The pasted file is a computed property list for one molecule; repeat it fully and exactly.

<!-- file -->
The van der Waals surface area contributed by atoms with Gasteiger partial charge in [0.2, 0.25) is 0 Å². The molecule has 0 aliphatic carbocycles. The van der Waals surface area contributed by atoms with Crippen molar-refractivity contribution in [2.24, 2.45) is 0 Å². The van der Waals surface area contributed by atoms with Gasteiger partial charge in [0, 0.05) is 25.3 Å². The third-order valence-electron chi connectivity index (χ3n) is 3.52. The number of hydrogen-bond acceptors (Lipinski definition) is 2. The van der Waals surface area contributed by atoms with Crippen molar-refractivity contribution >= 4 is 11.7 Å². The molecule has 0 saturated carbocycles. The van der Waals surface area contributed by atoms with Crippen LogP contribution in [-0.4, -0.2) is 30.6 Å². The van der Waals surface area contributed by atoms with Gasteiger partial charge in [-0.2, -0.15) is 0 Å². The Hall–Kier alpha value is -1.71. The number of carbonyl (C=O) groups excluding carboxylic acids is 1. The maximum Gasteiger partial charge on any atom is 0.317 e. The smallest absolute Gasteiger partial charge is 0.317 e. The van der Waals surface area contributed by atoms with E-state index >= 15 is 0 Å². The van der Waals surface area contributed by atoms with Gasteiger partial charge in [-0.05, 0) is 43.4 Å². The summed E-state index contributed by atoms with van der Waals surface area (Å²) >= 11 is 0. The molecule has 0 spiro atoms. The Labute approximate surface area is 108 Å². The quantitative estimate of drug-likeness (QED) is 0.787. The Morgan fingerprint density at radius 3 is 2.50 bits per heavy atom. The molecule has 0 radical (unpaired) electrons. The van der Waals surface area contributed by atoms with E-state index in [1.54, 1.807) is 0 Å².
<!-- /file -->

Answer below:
The van der Waals surface area contributed by atoms with Gasteiger partial charge in [0.2, 0.25) is 0 Å². The molecule has 0 aliphatic carbocycles. The van der Waals surface area contributed by atoms with Crippen molar-refractivity contribution in [2.24, 2.45) is 0 Å². The van der Waals surface area contributed by atoms with Gasteiger partial charge in [0, 0.05) is 25.3 Å². The third-order valence-electron chi connectivity index (χ3n) is 3.52. The number of hydrogen-bond acceptors (Lipinski definition) is 2. The van der Waals surface area contributed by atoms with Crippen molar-refractivity contribution >= 4 is 11.7 Å². The molecule has 0 saturated carbocycles. The van der Waals surface area contributed by atoms with Crippen LogP contribution in [-0.4, -0.2) is 30.6 Å². The van der Waals surface area contributed by atoms with Gasteiger partial charge in [-0.2, -0.15) is 0 Å². The Hall–Kier alpha value is -1.71. The number of carbonyl (C=O) groups excluding carboxylic acids is 1. The maximum Gasteiger partial charge on any atom is 0.317 e. The smallest absolute Gasteiger partial charge is 0.317 e. The van der Waals surface area contributed by atoms with E-state index >= 15 is 0 Å². The van der Waals surface area contributed by atoms with Gasteiger partial charge in [-0.05, 0) is 43.4 Å². The summed E-state index contributed by atoms with van der Waals surface area (Å²) >= 11 is 0. The molecule has 0 spiro atoms. The Labute approximate surface area is 108 Å². The quantitative estimate of drug-likeness (QED) is 0.787. The Morgan fingerprint density at radius 3 is 2.50 bits per heavy atom. The molecule has 0 radical (unpaired) electrons. The van der Waals surface area contributed by atoms with E-state index in [1.54, 1.807) is 0 Å².